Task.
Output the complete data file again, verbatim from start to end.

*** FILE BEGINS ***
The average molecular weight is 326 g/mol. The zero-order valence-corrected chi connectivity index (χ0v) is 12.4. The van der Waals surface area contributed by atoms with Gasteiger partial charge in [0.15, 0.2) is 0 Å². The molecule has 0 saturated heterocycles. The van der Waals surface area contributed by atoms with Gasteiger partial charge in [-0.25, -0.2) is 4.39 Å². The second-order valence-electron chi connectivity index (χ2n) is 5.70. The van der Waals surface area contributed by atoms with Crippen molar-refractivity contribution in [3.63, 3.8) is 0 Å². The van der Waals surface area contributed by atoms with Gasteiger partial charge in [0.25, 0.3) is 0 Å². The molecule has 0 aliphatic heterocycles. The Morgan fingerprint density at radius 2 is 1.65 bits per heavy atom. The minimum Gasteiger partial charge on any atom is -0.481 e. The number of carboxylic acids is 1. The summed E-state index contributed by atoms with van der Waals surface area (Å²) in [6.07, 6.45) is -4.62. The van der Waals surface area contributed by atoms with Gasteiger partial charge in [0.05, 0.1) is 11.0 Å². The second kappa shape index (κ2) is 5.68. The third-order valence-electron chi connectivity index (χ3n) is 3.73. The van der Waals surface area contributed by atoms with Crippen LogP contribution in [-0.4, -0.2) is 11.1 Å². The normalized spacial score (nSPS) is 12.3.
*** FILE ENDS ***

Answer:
The average molecular weight is 326 g/mol. The zero-order valence-corrected chi connectivity index (χ0v) is 12.4. The van der Waals surface area contributed by atoms with Gasteiger partial charge in [0.15, 0.2) is 0 Å². The molecule has 0 saturated heterocycles. The van der Waals surface area contributed by atoms with Gasteiger partial charge in [-0.25, -0.2) is 4.39 Å². The second-order valence-electron chi connectivity index (χ2n) is 5.70. The van der Waals surface area contributed by atoms with Crippen molar-refractivity contribution in [3.63, 3.8) is 0 Å². The van der Waals surface area contributed by atoms with Gasteiger partial charge in [0.25, 0.3) is 0 Å². The molecule has 0 aliphatic heterocycles. The Morgan fingerprint density at radius 2 is 1.65 bits per heavy atom. The minimum Gasteiger partial charge on any atom is -0.481 e. The number of carboxylic acids is 1. The summed E-state index contributed by atoms with van der Waals surface area (Å²) in [6.07, 6.45) is -4.62. The van der Waals surface area contributed by atoms with Gasteiger partial charge in [0.05, 0.1) is 11.0 Å². The second kappa shape index (κ2) is 5.68. The third-order valence-electron chi connectivity index (χ3n) is 3.73. The van der Waals surface area contributed by atoms with Crippen LogP contribution in [-0.4, -0.2) is 11.1 Å². The normalized spacial score (nSPS) is 12.3.